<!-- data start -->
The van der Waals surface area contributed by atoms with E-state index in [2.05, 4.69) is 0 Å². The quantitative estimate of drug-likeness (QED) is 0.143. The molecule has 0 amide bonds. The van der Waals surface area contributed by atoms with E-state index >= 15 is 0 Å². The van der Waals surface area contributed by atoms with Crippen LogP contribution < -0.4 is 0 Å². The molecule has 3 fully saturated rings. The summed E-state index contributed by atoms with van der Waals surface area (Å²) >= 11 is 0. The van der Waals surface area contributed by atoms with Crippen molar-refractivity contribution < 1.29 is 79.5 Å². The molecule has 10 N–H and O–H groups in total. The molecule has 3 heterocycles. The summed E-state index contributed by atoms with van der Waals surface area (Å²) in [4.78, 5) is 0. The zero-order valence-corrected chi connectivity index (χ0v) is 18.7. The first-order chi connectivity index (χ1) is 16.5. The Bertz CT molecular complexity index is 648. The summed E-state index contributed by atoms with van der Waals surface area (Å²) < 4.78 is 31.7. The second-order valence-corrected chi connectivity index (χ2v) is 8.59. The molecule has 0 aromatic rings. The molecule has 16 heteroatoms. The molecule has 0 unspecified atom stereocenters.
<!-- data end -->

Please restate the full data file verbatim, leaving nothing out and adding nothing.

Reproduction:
The van der Waals surface area contributed by atoms with E-state index in [2.05, 4.69) is 0 Å². The quantitative estimate of drug-likeness (QED) is 0.143. The molecule has 0 amide bonds. The van der Waals surface area contributed by atoms with E-state index >= 15 is 0 Å². The van der Waals surface area contributed by atoms with Crippen LogP contribution < -0.4 is 0 Å². The molecule has 3 fully saturated rings. The summed E-state index contributed by atoms with van der Waals surface area (Å²) >= 11 is 0. The van der Waals surface area contributed by atoms with Crippen molar-refractivity contribution < 1.29 is 79.5 Å². The molecule has 10 N–H and O–H groups in total. The molecule has 3 heterocycles. The summed E-state index contributed by atoms with van der Waals surface area (Å²) in [4.78, 5) is 0. The zero-order valence-corrected chi connectivity index (χ0v) is 18.7. The first-order chi connectivity index (χ1) is 16.5. The Bertz CT molecular complexity index is 648. The summed E-state index contributed by atoms with van der Waals surface area (Å²) < 4.78 is 31.7. The second-order valence-corrected chi connectivity index (χ2v) is 8.59. The molecule has 0 aromatic rings. The molecule has 16 heteroatoms. The molecule has 0 unspecified atom stereocenters.